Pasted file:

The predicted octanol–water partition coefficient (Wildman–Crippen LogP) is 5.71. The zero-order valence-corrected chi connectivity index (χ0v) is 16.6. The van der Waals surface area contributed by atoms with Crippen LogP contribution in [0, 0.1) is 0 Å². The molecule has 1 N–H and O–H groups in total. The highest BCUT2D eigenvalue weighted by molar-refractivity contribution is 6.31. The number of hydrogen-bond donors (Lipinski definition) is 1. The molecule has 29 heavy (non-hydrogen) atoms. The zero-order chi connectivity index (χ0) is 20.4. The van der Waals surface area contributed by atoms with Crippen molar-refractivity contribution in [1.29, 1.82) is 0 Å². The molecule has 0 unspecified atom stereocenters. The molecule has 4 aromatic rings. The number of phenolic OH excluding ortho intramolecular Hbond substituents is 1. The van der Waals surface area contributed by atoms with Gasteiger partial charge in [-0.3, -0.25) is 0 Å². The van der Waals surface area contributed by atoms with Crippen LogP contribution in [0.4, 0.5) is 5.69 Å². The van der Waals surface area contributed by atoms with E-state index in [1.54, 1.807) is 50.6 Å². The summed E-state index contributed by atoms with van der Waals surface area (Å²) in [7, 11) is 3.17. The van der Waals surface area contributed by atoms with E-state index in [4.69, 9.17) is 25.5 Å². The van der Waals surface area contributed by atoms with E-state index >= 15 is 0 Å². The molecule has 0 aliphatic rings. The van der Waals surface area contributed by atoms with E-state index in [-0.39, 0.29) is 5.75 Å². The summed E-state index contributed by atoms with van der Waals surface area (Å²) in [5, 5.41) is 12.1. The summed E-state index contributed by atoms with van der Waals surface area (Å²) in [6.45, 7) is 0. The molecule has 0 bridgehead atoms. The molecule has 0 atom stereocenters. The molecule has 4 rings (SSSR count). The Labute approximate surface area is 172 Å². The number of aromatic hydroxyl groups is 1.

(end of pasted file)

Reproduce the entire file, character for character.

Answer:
The predicted octanol–water partition coefficient (Wildman–Crippen LogP) is 5.71. The zero-order valence-corrected chi connectivity index (χ0v) is 16.6. The van der Waals surface area contributed by atoms with Crippen LogP contribution in [0, 0.1) is 0 Å². The molecule has 1 N–H and O–H groups in total. The highest BCUT2D eigenvalue weighted by molar-refractivity contribution is 6.31. The number of hydrogen-bond donors (Lipinski definition) is 1. The molecule has 29 heavy (non-hydrogen) atoms. The zero-order chi connectivity index (χ0) is 20.4. The van der Waals surface area contributed by atoms with Crippen molar-refractivity contribution in [1.29, 1.82) is 0 Å². The molecule has 0 unspecified atom stereocenters. The molecule has 4 aromatic rings. The number of phenolic OH excluding ortho intramolecular Hbond substituents is 1. The van der Waals surface area contributed by atoms with Gasteiger partial charge in [-0.3, -0.25) is 0 Å². The van der Waals surface area contributed by atoms with Crippen LogP contribution in [0.4, 0.5) is 5.69 Å². The van der Waals surface area contributed by atoms with E-state index in [1.54, 1.807) is 50.6 Å². The summed E-state index contributed by atoms with van der Waals surface area (Å²) in [7, 11) is 3.17. The van der Waals surface area contributed by atoms with E-state index in [4.69, 9.17) is 25.5 Å². The van der Waals surface area contributed by atoms with E-state index >= 15 is 0 Å². The molecule has 0 aliphatic rings. The van der Waals surface area contributed by atoms with E-state index in [-0.39, 0.29) is 5.75 Å². The summed E-state index contributed by atoms with van der Waals surface area (Å²) in [5, 5.41) is 12.1. The summed E-state index contributed by atoms with van der Waals surface area (Å²) in [6.45, 7) is 0. The molecule has 0 bridgehead atoms. The molecule has 0 atom stereocenters. The molecule has 4 rings (SSSR count). The Labute approximate surface area is 172 Å². The number of aromatic hydroxyl groups is 1.